7 Steps to More Productive Detailed Cost Breakdowns

A well-designed detailed cost breakdown is the foundation for saving money by enabling the understanding of ‘manufacturing processes and costs. Buyers rely on cost breakdown analysis to reduce material costs and ensure competitive pricing on purchased components. However, the effectiveness of using detailed cost breakdowns is directly correlated with how well the cost breakdowns are designed.

Well-designed detailed cost breakdowns reflect the cost drivers that are important to a specific commodity. They bring visibility to the things that influence cost, going well beyond the traditional “5 elements” analysis (materials, labor, overhead, SG&A, profit). Cost drivers vary by commodity, as do the accounting methods used to determine the values assigned to a manufactured good.


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Here are 7 steps to more productive detailed cost breakdowns.

  1. Use commodity-specific detailed cost breakdowns. Trying to use one format that incorporates the needs of many commodities often results in a breakdown that is too complicated and unlikely to provide useful data from suppliers.  Commodity-specific breakdowns can be tailored to reflect the accounting practices and unique data requirements for the commodities manufacturing process.
  2. Use pick lists. You will want to aggregate your data to make should-be cost models. Pick list data is more uniform and, therefore, searchable to make it easier to analyze.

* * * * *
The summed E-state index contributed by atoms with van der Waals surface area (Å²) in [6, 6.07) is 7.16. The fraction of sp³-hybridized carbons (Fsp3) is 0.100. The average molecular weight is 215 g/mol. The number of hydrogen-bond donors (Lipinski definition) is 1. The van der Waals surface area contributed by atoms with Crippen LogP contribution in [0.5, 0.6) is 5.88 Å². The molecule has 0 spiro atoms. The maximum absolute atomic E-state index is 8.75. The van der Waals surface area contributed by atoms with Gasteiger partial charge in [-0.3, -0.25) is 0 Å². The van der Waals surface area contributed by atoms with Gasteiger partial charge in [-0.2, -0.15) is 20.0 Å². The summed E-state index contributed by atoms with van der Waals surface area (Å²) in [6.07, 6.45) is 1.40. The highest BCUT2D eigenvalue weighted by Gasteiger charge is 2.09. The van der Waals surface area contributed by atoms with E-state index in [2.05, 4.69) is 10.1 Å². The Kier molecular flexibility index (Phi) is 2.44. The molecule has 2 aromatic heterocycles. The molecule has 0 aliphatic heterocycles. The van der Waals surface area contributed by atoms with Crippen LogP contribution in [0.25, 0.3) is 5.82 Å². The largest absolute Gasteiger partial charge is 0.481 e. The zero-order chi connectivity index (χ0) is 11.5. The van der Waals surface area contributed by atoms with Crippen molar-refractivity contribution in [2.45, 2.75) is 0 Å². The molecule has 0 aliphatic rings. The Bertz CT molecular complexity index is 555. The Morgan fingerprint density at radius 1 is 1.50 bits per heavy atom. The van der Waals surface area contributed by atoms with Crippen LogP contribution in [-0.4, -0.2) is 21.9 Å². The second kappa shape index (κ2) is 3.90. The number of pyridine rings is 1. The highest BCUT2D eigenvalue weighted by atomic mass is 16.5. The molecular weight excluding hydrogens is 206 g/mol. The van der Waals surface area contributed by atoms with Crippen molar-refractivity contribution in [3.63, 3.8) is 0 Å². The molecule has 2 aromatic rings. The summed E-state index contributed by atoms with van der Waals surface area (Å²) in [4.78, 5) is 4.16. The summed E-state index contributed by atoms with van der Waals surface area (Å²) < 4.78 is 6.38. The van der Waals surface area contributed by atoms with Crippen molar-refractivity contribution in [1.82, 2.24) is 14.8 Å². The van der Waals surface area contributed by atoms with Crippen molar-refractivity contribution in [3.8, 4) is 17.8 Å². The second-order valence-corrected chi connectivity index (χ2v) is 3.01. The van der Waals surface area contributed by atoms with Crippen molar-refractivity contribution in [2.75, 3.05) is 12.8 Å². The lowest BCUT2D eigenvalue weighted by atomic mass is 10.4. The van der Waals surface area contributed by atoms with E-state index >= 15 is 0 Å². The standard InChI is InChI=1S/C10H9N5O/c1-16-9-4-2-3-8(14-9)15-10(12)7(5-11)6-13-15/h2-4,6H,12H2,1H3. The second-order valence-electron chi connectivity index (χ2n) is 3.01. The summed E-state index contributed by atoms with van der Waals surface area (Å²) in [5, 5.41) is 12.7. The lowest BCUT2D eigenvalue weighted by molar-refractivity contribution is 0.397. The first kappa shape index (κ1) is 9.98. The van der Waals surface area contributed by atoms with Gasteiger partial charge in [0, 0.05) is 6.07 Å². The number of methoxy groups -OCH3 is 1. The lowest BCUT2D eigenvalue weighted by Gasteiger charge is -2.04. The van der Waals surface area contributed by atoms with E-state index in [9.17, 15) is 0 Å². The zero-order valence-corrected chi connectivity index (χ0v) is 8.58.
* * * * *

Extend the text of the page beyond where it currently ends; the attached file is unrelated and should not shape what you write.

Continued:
3. Capture physical part characteristics likely to drive costs. Physical part attributes can be used to develop regression models to estimate values that you won’t get from other cost drivers, such as cycle times. The physical part characteristics that truly matter will vary from commodity to commodity providing another good reason to use commodity specific cost breakdowns.
  4. Don’t forget raw material scrap. Capture engineered and process scrap rates, as well as the expected reuse (and benefit) of scrap.
  5. Get the details on direct labor costs. Separate direct labor rates from fringe rates, and make sure indirect labor is not included in direct labor costs.
  6. Capture burden by process type. Avoid plant-wide burden rates as they can be grossly inaccurate.
  7. Capture SG&A separately from Profit. Both SG&A and profit are legitimate supplier costs, but don’t lump them together as you’ll lose the ability to question if the quoted rates are appropriate.

How does your current detailed cost breakdown compare to industry best practices? APD has developed a Best Practices checklist document for detailed cost breakdowns.  Click Here to download and begin evaluating (and improving) your detailed cost breakdowns.

 

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